‘Little to do with COVID:’ Landowners, law experts criticize well cleanup bill

‘Little to do with COVID:’ Landowners, law experts criticize well cleanup bill

‘Little to do with COVID:’ Landowners, law experts criticize well cleanup bill

EDMONTON — Landowners and legal experts say Alberta’s hastily passed bill to help clean up the province’s huge stockpile of abandoned energy facilities harms property rights without addressing why the problem exists in the first place.

They say the United Conservative government, which passed the bill in three days in an emergency session last week — despite the fact the problem is decades old, is using the COVID-19 crisis to make legislation without consulting the people it affects.

“This has very little to do with COVID,” said Regan Boychuk of the Alberta Liabilities Disclosure Project, a watchdog group of landowners and policy analysts.

“It wasn’t possible for landowner or opposition politicians to digest or analyze, let alone meaningfully respond, in three days. One has to assume that was the objective.”

Nigel Bankes, a professor of resource law at the University of Calgary, also criticized how quickly the bill became law.

“This was rammed through in a most inappropriate way,” he said.

Alberta Energy spokesman Kavi Bal said the approach was needed in anticipation of even more bankruptcies in the oilpatch caused by a combination of the global pandemic and the recent collapse in oil prices.

“It is unfortunate that some have taken relief measures brought forward in order to keep people employed and politicized them in a time of crisis,” he said in an email.

The bill’s purpose is to help the province deal with more than 10,000 wells, well sites, pipeline segments and other facilities that haven’t been cleaned up by Alberta’s energy industry. The problem dates back decades, but has accelerated in recent years due to low oil prices.

The bill gives the group responsible for abandoned sites new powers.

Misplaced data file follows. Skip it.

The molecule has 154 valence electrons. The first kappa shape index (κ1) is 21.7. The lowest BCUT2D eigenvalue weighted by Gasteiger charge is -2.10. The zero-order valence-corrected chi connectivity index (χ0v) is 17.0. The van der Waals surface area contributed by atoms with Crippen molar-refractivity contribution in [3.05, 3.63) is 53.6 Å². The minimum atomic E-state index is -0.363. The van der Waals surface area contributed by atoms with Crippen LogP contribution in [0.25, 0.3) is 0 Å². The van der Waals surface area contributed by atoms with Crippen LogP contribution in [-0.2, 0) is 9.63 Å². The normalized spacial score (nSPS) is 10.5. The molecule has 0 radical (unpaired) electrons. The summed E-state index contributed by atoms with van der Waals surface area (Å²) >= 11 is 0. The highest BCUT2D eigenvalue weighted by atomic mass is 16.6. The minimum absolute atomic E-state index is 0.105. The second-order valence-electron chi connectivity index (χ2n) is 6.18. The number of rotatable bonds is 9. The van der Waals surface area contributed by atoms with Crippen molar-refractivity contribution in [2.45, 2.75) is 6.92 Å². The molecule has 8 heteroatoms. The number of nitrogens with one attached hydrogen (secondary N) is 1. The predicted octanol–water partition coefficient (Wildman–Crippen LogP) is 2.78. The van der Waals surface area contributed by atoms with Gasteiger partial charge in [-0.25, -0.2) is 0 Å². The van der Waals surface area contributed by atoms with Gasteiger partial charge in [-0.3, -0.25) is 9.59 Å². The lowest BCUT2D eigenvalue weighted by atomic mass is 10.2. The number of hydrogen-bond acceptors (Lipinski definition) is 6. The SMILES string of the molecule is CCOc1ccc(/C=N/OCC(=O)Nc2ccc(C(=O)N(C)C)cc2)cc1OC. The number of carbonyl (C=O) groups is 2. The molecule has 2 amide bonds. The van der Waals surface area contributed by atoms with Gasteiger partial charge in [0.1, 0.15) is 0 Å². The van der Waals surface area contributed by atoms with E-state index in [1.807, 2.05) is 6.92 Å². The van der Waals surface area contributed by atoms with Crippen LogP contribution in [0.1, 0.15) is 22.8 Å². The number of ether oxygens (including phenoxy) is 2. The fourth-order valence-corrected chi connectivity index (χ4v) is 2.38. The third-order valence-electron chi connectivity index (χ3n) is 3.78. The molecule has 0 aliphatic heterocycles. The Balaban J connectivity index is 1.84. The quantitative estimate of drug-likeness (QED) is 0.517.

The Orphan Well Association will be able to enter private property to do reclamation work. It will also be able to take over abandoned wells and operate them.

Bankes said some of those powers “fill a number of holes” in previous bills.

The association can now oversee land reclamation in addition to well clean-up, he said. Allowing it to operate facilties may be a public safety benefit in the case of, for example, toxic sour gas wells.

The bill also requires operators to take steps to prevent facilities from damage.

“It’s a step in the right direction,” Bankes said.

But the bill still contains no timelines for companies to clean things up, as is common in other jurisdictions, said Bankes. It also doesn’t do enough ensure companies have enough money to repair the damage they’ve done.

“We should actually be requiring wells that aren’t in production for a long period of time to be properly abandoned and the well site reclaimed,” he said.

“We’re not being proactive enough to demand security up front to cover liabilities.”

Dwight Popowich, who owns land in southern Alberta with energy facilities on it, said giving government officials more power to enter his property erodes his rights. He said allowing the Orphan Well Association to operate wells without making lease payments to landowners isn’t right.

“It’s not a lease any more, it’s forced expropriation.”

Boychuk said the bill also politicizes well clean-up by giving cabinet discretion over priorities. He also warns the bill will cost municipalities millions in unpaid property taxes when they are written off in bankruptcy.

Bal said the bill is one part of an overall package on the energy industry.

“This legislation is about protecting existing jobs and setting the stage for job creation during a time when it’s needed the most,” he wrote. “(It’s) part of larger package that includes a full suite of policies to address the issue of orphaned and abandoned wells.”

This report by The Canadian Press was first published April 8, 2020

— Follow Bob Weber on Twitter at @row1960

Bob Weber, The Canadian Press

Just Posted

Alberta’a chief medical officer of health Dr. Deena Hinshaw said Thursday that there are more than 328,000 vaccine appointments booked over the next seven days. (Photo by Chris Schwarz/Government of Alberta)
Alberta surpasses 2 million doses administered of COVID-19 vaccine